(DT25.1 through 25.3) Recent storms have taken out dozens of trees on Fremont Peak, which in turn have taken down power lines leading to the transmission tower located on the peak. It has been running on generators for several days, and regular trips are scheduled to re-fuel those generators with gas. However, the truck has […]

    • KQED TV All Channels: Planned outage late Fri/early Sat 1/14 midnight-2am

      All KQED television channels will be off the air late Friday/early Saturday 1/14 beginning at midnight for approximately two hours to perform maintenance and upgrades to our electrical system. These improvements will help KQED maintain and continue our broadcast service to the community. We will return to our regularly scheduled programs as soon as work […]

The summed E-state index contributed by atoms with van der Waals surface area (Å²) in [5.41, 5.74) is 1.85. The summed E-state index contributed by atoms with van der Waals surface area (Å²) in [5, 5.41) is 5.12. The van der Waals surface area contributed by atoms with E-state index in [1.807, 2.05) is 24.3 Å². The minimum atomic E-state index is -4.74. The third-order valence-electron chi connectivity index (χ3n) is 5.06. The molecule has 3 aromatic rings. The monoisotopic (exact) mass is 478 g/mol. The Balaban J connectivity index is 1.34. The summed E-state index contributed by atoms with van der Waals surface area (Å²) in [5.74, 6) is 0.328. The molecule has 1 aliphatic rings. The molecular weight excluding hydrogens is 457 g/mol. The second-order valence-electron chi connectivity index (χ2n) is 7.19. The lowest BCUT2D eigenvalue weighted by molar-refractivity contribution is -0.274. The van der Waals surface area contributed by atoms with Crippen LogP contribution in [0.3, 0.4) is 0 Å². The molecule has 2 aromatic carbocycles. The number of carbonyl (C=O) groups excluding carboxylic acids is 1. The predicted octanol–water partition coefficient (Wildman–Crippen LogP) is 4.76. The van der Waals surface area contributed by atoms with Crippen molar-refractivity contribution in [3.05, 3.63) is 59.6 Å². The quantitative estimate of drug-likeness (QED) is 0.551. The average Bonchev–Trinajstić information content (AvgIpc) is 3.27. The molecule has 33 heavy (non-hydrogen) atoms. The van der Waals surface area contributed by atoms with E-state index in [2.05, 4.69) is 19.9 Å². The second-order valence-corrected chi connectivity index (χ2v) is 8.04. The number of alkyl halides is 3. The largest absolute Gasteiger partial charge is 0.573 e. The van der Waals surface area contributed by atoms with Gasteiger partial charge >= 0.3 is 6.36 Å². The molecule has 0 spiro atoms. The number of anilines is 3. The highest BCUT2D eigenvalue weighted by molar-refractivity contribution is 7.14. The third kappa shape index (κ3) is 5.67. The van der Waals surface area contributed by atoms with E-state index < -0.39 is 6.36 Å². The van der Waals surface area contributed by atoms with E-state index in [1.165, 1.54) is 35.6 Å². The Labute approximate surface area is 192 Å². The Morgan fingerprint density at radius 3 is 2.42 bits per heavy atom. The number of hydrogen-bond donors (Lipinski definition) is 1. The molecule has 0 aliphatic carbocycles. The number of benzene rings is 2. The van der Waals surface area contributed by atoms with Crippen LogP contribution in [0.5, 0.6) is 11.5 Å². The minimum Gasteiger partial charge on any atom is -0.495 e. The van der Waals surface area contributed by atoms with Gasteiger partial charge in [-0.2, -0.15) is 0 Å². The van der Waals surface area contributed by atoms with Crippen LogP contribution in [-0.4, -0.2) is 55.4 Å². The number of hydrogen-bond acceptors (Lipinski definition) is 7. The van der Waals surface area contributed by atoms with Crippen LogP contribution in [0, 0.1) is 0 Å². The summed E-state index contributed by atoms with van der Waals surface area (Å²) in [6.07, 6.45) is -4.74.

To view previous issues and how they were resolved, go to our TV Technical Issues page.

KQED DTV Channels

KQED 9, KQET

KQED 9 / KQET

Channels 9.1, 54.2, 25.1
XFINITY 9 and HD 709
Wave, DirecTV, Dish Network, AT&T U-verse: Channel # may vary, labeled as KQED, or as KQET in the 831 area code.
Outstanding PBS programming, KQED original productions, and more.

All HD programs

KQED Plus, KQET

KQED Plus / KQEH

Channels 54.1, 9.2, 25.2
XFINITY 10 and HD 710
Wave, DirecTV, Dish Network, AT&T U-verse: Channel # may vary, labeled as KQEH
KQED Plus, formerly KTEH.
Unique programs including the best British dramas, mysteries, and comedies.

PBS Kids

PBS Kids

(starts Jan 16, 2017)
Channel
54.4, 25.3
XFINITY 192
Wave: Channel # may vary.
Quality children's programming. Live streaming 24/7 at pbskids.org.

KQED Life

KQED Life

Channel 54.3
XFINITY 189
Wave: Channel # may vary.
Best of arts, food, gardening, how-to, and travel.

KQED World

KQED World

Channel 9.3, 54.5
XFINITY 190
Wave: Channel # may vary.
Best of non-fiction programs including public affairs, local and world events, nature, history, and science.